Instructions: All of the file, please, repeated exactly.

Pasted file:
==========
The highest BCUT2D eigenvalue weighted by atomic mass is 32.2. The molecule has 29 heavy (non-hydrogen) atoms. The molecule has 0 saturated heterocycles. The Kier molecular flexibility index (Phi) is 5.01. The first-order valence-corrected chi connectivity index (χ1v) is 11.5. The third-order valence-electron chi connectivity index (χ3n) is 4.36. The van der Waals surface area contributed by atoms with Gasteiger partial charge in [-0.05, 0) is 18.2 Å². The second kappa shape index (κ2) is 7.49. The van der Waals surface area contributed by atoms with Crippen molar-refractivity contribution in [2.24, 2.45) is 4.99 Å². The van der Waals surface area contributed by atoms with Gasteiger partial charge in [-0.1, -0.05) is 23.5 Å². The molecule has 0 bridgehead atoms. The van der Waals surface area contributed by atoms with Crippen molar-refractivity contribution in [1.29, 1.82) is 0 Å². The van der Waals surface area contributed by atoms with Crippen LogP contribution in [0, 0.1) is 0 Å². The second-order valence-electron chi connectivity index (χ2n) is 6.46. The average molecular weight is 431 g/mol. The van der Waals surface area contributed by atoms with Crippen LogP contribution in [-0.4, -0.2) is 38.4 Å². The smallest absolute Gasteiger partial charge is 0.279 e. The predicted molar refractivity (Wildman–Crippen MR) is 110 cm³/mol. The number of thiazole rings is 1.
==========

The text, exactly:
The highest BCUT2D eigenvalue weighted by atomic mass is 32.2. The molecule has 29 heavy (non-hydrogen) atoms. The molecule has 0 saturated heterocycles. The Kier molecular flexibility index (Phi) is 5.01. The first-order valence-corrected chi connectivity index (χ1v) is 11.5. The third-order valence-electron chi connectivity index (χ3n) is 4.36. The van der Waals surface area contributed by atoms with Gasteiger partial charge in [-0.05, 0) is 18.2 Å². The second kappa shape index (κ2) is 7.49. The van der Waals surface area contributed by atoms with Crippen molar-refractivity contribution in [2.24, 2.45) is 4.99 Å². The van der Waals surface area contributed by atoms with Gasteiger partial charge in [-0.1, -0.05) is 23.5 Å². The molecule has 0 bridgehead atoms. The van der Waals surface area contributed by atoms with Crippen molar-refractivity contribution in [1.29, 1.82) is 0 Å². The van der Waals surface area contributed by atoms with Crippen LogP contribution in [0, 0.1) is 0 Å². The second-order valence-electron chi connectivity index (χ2n) is 6.46. The average molecular weight is 431 g/mol. The van der Waals surface area contributed by atoms with Crippen LogP contribution in [-0.4, -0.2) is 38.4 Å². The smallest absolute Gasteiger partial charge is 0.279 e. The predicted molar refractivity (Wildman–Crippen MR) is 110 cm³/mol. The number of thiazole rings is 1.